The enactment of lesson study by science teachers in English schools
Published in May 2016, this empirical study explores the enactment of Japanese Lesson Study by science teachers in four secondary schools in England. The aim of the study is to develop a deeper understanding of Lesson Study (LS) as a model of teacher professional development (PD). Lesson Study (jugyou kenkyuu) originated in Japan and was recently disseminated to other countries through the publication of 'The Teaching Gap' (Stigler and Hiebert, 1999) and claims that it was linked to the high achievements of Asian students (TIMSS, 1999). Studies suggest that LS is a powerful model of PD that can lead to improvements in both teacher and student learning (Fernandez 2002, Lewis 2002, Elliott 2009, and Dudley 2012). However, despite evidence of its success, it appears that important features of LS are often overlooked or misinterpreted, and features that are implicitly understood by Japanese teachers do not transfer easily to other countries (Saito, 2012, Akhiko, 2015). The cultural transfer of LS, its interpretation and enactment in different cultural settings provides the impetus for this research. The aim is to add to, critique and revise current knowledge in identifying the essential features of LS that maximise its impact on teacher PD.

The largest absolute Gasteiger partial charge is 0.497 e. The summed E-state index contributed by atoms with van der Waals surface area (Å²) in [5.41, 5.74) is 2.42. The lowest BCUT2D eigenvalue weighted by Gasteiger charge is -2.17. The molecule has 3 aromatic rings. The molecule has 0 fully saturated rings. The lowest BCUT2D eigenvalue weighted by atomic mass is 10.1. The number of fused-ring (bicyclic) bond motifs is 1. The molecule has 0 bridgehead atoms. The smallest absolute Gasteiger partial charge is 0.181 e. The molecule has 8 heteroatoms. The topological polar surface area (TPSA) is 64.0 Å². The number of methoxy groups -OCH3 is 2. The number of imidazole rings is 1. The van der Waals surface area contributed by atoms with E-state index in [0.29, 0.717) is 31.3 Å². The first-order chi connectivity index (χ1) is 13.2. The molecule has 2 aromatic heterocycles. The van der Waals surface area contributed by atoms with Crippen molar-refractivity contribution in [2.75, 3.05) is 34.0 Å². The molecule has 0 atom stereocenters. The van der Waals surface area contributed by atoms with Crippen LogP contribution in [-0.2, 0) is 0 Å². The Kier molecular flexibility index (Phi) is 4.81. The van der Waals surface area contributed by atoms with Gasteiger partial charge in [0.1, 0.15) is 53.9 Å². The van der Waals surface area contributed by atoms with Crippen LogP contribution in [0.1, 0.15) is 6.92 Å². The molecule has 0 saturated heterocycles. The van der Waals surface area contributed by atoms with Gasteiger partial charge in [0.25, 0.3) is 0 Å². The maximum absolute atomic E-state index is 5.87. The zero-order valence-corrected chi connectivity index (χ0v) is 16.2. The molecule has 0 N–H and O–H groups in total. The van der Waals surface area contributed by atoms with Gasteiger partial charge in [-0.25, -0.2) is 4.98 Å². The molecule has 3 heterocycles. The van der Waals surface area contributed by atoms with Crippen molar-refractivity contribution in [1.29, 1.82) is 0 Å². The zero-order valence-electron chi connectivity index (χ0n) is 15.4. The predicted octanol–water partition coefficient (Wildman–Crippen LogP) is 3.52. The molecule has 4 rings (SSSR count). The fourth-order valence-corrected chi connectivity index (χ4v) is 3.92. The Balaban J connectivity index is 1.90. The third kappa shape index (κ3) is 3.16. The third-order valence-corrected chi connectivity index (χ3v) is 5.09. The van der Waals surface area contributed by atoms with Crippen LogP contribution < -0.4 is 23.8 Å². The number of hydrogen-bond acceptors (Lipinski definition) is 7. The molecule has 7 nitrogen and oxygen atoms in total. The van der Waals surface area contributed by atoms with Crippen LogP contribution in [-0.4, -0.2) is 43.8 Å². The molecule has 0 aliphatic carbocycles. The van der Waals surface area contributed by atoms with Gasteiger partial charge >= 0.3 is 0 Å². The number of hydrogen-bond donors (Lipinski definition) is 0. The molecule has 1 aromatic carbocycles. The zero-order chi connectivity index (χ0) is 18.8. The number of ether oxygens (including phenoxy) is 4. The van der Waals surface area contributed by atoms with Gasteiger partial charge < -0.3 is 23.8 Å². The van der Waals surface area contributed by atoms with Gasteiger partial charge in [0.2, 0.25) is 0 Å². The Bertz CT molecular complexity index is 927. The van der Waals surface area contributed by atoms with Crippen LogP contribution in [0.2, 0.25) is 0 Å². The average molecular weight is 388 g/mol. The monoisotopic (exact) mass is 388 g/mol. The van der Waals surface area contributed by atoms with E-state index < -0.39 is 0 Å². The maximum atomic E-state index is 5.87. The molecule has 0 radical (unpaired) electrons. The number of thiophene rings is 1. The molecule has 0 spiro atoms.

Author: Julie Jordan
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